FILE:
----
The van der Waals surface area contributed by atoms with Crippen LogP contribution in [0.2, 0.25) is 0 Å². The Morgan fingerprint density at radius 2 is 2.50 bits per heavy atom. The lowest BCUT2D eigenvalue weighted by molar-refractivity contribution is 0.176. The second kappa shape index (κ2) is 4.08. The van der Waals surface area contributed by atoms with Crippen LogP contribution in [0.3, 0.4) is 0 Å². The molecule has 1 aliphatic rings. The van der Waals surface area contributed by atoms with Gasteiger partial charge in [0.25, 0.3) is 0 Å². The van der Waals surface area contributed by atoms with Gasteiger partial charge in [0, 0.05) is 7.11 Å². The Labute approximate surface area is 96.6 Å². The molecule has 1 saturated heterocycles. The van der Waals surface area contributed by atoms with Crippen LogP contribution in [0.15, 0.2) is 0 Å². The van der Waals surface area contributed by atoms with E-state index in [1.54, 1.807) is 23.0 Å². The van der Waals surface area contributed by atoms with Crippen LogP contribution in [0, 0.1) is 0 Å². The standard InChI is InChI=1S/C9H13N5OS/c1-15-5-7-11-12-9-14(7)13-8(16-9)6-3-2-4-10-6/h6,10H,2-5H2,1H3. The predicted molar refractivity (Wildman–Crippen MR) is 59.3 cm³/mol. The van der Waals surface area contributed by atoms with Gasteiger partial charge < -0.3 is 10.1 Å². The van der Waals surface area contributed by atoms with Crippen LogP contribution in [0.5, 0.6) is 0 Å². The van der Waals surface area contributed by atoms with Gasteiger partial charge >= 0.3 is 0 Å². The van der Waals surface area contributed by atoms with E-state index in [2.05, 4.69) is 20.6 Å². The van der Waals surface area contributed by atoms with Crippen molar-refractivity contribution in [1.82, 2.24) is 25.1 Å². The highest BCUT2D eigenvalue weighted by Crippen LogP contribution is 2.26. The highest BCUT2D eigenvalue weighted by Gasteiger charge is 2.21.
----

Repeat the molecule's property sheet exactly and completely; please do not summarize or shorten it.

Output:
The van der Waals surface area contributed by atoms with Crippen LogP contribution in [0.2, 0.25) is 0 Å². The Morgan fingerprint density at radius 2 is 2.50 bits per heavy atom. The lowest BCUT2D eigenvalue weighted by molar-refractivity contribution is 0.176. The second kappa shape index (κ2) is 4.08. The van der Waals surface area contributed by atoms with Crippen LogP contribution in [0.3, 0.4) is 0 Å². The molecule has 1 aliphatic rings. The van der Waals surface area contributed by atoms with Gasteiger partial charge in [0.25, 0.3) is 0 Å². The van der Waals surface area contributed by atoms with Gasteiger partial charge in [0, 0.05) is 7.11 Å². The Labute approximate surface area is 96.6 Å². The molecule has 1 saturated heterocycles. The van der Waals surface area contributed by atoms with Crippen LogP contribution in [0.15, 0.2) is 0 Å². The van der Waals surface area contributed by atoms with E-state index in [1.54, 1.807) is 23.0 Å². The van der Waals surface area contributed by atoms with Crippen LogP contribution in [0, 0.1) is 0 Å². The standard InChI is InChI=1S/C9H13N5OS/c1-15-5-7-11-12-9-14(7)13-8(16-9)6-3-2-4-10-6/h6,10H,2-5H2,1H3. The predicted molar refractivity (Wildman–Crippen MR) is 59.3 cm³/mol. The van der Waals surface area contributed by atoms with Gasteiger partial charge < -0.3 is 10.1 Å². The van der Waals surface area contributed by atoms with Crippen LogP contribution in [0.5, 0.6) is 0 Å². The van der Waals surface area contributed by atoms with Gasteiger partial charge >= 0.3 is 0 Å². The van der Waals surface area contributed by atoms with E-state index in [2.05, 4.69) is 20.6 Å². The van der Waals surface area contributed by atoms with Crippen molar-refractivity contribution in [1.82, 2.24) is 25.1 Å². The highest BCUT2D eigenvalue weighted by Crippen LogP contribution is 2.26. The highest BCUT2D eigenvalue weighted by Gasteiger charge is 2.21.